REUTERS

Konstantin Ernst, chief of Russia's main state TV station Channel One, has admitted that footage in support of a Russia theory that it was a Ukrainian Air Force jet that allegedly downed a Malaysian MH17 airliner over Donbas in July 14 was a mistake.

He made this confession in a comment to New Yorker journalist Joshua Yaffa.

"In July, 2014, Malaysia Airlines Flight 17, headed from Amsterdam to Kuala Lumpur, was shot out of the sky as it passed over eastern Ukraine, and all two hundred and ninety-eight people on board were killed. The Dutch launched a years-long multinational investigation, which eventually identified Russia-backed separatists as having fired the missile and traced the anti-aircraft system used in the attack to a Russian military unit," Yaffa wrote in an article on December 9.

Read alsoMoscow suggests Malaysian experts should look into Russia data on MH17 crash – Russian media

"As the inquiry proceeded, [Russia's] state media went into a fury, giving voice to every other possible theory: that the Malaysian airliner had been targeted by the Ukrainians in the mistaken belief that it was Putin's plane; that it was hit accidentally as part of an air-defense training exercise gone wrong; that it was downed by the Ukrainian Air Force. In November 2014, Channel One aired what it called 'sensational' footage: a satellite image, supposedly taken by Western intelligence services and passed to Russia by an American scientist, that purported to show the plane being attacked by a Ukrainian fighter jet. 'The image supports a version of events which has hardly been heard in the West,' a host said.

"The picture was quickly outed as a fake. The time stamp didn't match that of the incident, the plane had identifying markings that distinguished it from the Malaysian aircraft, and the terrain underneath was clipped from photos posted online two years before. When I asked Ernst why his channel gave voice to something so easily disproven, he said that it was a simple error: 'Yes, we're human, we made a mistake, but not on purpose.' Baldly false stories, in the right doses, are not disastrous for Channel One; in fact, they are an integral part of the Putin system's postmodern approach to propaganda," Yaffa wrote.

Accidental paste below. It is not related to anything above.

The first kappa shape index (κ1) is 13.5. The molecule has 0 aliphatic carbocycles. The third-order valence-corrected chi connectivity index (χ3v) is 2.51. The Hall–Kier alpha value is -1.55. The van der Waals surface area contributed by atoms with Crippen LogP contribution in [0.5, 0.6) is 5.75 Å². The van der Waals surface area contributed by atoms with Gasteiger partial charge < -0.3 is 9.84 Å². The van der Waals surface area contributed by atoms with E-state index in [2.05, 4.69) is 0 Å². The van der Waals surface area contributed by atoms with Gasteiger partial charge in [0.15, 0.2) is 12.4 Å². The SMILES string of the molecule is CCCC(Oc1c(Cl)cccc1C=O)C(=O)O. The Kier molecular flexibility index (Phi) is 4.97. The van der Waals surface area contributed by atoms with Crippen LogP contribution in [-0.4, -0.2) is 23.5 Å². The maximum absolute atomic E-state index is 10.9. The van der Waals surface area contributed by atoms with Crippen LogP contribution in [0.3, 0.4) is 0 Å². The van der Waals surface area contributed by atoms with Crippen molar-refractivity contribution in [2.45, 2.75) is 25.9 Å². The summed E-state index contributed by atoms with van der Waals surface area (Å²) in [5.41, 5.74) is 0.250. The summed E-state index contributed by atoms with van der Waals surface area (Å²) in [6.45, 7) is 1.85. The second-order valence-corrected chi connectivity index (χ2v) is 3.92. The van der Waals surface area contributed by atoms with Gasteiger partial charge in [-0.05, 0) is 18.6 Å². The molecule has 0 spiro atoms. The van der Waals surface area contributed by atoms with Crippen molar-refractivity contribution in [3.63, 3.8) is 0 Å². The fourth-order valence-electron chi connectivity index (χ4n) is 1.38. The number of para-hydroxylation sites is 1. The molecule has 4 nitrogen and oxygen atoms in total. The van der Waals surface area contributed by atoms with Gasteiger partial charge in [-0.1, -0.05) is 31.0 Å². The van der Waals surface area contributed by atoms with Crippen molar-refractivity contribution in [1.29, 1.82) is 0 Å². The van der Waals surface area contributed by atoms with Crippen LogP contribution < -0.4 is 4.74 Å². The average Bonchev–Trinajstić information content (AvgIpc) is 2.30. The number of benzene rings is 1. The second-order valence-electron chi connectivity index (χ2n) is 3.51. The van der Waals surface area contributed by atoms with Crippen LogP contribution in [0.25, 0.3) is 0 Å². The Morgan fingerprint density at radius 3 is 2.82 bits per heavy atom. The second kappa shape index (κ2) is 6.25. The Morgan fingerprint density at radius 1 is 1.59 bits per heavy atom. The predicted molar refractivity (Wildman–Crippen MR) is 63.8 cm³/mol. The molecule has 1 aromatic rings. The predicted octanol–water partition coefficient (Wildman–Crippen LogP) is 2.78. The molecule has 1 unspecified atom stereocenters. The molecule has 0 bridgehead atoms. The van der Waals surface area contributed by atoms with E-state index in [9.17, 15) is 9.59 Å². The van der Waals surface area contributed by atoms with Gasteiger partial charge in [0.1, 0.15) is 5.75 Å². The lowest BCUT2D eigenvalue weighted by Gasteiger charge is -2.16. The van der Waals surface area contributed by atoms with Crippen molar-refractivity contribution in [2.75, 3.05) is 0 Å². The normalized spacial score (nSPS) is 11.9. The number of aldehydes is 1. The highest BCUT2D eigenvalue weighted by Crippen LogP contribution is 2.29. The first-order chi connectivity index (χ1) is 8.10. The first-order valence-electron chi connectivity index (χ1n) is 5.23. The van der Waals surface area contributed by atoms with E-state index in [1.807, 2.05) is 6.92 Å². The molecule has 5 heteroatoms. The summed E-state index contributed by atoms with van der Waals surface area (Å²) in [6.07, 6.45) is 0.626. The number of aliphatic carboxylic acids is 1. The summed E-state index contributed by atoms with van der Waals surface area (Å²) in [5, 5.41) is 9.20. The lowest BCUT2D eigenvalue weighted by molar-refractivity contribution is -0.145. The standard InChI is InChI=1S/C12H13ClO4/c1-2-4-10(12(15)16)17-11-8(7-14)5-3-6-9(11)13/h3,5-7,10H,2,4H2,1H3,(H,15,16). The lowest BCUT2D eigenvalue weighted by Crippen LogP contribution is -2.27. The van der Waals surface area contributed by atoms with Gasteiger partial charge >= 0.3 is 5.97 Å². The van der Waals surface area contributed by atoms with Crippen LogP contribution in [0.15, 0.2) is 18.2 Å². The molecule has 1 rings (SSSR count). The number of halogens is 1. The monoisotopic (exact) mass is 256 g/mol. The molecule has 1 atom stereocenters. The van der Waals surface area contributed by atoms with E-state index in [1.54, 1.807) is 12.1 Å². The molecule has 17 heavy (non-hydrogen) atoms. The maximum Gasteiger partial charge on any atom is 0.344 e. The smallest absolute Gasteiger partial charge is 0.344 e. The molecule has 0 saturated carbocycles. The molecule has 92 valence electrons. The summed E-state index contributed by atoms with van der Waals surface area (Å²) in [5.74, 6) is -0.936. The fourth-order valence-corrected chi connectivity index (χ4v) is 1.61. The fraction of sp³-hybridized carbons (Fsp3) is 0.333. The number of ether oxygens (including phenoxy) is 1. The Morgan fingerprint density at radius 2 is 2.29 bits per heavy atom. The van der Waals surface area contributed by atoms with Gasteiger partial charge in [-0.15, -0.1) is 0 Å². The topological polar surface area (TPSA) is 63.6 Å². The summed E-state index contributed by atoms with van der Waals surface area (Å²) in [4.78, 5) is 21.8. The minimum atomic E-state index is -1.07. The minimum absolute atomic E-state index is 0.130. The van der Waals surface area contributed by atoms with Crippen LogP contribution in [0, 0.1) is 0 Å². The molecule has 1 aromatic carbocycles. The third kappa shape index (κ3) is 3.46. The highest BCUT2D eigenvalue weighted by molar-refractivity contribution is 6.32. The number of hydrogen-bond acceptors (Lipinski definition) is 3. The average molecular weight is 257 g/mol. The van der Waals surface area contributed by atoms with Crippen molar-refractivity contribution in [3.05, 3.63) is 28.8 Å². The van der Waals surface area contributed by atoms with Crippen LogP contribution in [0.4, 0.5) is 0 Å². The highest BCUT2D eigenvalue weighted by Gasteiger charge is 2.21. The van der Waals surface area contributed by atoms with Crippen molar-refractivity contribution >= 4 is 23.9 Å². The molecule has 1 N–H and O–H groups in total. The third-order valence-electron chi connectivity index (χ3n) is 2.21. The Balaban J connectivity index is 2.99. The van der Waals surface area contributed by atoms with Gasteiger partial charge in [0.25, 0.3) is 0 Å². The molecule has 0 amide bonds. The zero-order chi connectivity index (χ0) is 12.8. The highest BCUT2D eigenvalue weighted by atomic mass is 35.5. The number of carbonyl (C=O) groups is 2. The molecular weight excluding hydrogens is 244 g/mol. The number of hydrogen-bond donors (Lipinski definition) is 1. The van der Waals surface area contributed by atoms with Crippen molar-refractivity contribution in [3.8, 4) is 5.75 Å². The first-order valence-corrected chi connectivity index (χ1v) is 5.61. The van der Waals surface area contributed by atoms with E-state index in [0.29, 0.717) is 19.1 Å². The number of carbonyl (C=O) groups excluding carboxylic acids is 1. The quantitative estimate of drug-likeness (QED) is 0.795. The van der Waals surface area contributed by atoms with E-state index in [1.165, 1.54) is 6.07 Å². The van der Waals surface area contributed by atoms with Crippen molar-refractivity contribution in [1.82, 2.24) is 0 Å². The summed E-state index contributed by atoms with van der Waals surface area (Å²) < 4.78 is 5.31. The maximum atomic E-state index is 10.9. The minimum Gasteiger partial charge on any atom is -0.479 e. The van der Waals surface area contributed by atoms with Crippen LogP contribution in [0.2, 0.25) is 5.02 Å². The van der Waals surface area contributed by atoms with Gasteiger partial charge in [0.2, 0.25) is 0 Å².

However, Ernst declined to accept the official report on the downing of the passenger plane.

"When I asked Ernst about the official Dutch report, he told me that our disagreement came down to a matter of belief: 'You believe the Dutch report is true, and I believe the Dutch report is unprofessional.' It was as if we were arguing about religion or aesthetics rather than a set of facts," Yaffa continued.

UNIAN memo. Malaysia Airlines' MH17 Boeing 777 heading from Amsterdam for Kuala Lumpur was shot down on July 17, 2014, over Russia-occupied territory in Donetsk region. All 298 people on board who were citizens of 10 countries were killed in the crash. The majority of the victims, 196, were citizens of the Netherlands.

The Dutch Safety Board October 13, 2015, issued a report on the causes of the accident. It was revealed that the plane had been shot down by a Buk anti-aircraft missile system. The Joint Investigation Team in its report published on September 28, 2016, confirmed that the plane had been downed by a Russian-made Buk brought to Ukraine from Russia.

On June 19, 2019, JIT investigators accused four Russia-controlled military intelligence officers of involvement in a missile attack that shot down MH17.

The first four suspects in the MH17 case are Russian terrorist Igor Girkin (AKA "Strelkov"), who in the summer of 2014 was the so-called "Minister of Defense of the Donetsk People's Republic" ("DPR"); Russian General Sergei Dubinsky (nom de guerre "Khmuryi"), who led the "DPR intelligence;" Oleg Pulatov (nom de guerre "Gyurza"), who in 2014 headed of "the 2nd division of the GRU of the DPR;" as well as Leonid Kharchenko (nom de guerre "Krot"), who was a leader of the "reconnaissance battalion" of Russia-led forces. The trial of those suspects in the crash of the Malaysian Boeing should begin on March 9, 2020.

In summer 2018, the Dutch government announced Ukraine was not being held partly responsible for the disaster.